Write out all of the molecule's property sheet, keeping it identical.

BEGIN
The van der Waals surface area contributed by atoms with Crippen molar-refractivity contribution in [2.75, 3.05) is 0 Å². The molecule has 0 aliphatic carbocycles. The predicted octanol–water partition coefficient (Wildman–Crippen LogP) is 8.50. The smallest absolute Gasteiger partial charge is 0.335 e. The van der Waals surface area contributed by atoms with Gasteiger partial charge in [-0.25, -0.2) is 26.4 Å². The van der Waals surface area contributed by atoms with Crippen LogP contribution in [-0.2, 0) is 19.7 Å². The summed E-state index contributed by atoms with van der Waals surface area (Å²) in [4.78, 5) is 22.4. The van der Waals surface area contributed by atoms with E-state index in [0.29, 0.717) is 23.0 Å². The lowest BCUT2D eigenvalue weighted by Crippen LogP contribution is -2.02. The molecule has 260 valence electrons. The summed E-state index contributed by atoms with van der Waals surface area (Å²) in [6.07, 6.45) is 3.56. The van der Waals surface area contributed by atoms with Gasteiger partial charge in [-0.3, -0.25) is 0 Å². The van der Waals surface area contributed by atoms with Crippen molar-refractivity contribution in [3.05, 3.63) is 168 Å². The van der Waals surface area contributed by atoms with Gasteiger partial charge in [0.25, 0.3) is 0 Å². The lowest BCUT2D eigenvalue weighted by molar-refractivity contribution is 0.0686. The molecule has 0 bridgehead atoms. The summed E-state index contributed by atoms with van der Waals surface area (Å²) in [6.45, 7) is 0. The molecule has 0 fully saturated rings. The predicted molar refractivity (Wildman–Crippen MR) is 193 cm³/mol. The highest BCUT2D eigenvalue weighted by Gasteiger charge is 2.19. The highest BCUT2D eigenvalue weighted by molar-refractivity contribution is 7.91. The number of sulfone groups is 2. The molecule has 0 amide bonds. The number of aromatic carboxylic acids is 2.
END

The van der Waals surface area contributed by atoms with Crippen molar-refractivity contribution in [2.75, 3.05) is 0 Å². The molecule has 0 aliphatic carbocycles. The predicted octanol–water partition coefficient (Wildman–Crippen LogP) is 8.50. The smallest absolute Gasteiger partial charge is 0.335 e. The van der Waals surface area contributed by atoms with Gasteiger partial charge in [-0.25, -0.2) is 26.4 Å². The van der Waals surface area contributed by atoms with Crippen LogP contribution in [-0.2, 0) is 19.7 Å². The summed E-state index contributed by atoms with van der Waals surface area (Å²) in [4.78, 5) is 22.4. The van der Waals surface area contributed by atoms with E-state index in [0.29, 0.717) is 23.0 Å². The lowest BCUT2D eigenvalue weighted by Crippen LogP contribution is -2.02. The molecule has 260 valence electrons. The summed E-state index contributed by atoms with van der Waals surface area (Å²) in [6.07, 6.45) is 3.56. The van der Waals surface area contributed by atoms with Gasteiger partial charge in [-0.3, -0.25) is 0 Å². The van der Waals surface area contributed by atoms with Crippen molar-refractivity contribution in [3.05, 3.63) is 168 Å². The van der Waals surface area contributed by atoms with Gasteiger partial charge in [0.25, 0.3) is 0 Å². The lowest BCUT2D eigenvalue weighted by molar-refractivity contribution is 0.0686. The molecule has 0 bridgehead atoms. The summed E-state index contributed by atoms with van der Waals surface area (Å²) in [6.45, 7) is 0. The molecule has 0 fully saturated rings. The predicted molar refractivity (Wildman–Crippen MR) is 193 cm³/mol. The highest BCUT2D eigenvalue weighted by Gasteiger charge is 2.19. The highest BCUT2D eigenvalue weighted by molar-refractivity contribution is 7.91. The number of sulfone groups is 2. The molecule has 0 amide bonds. The number of aromatic carboxylic acids is 2.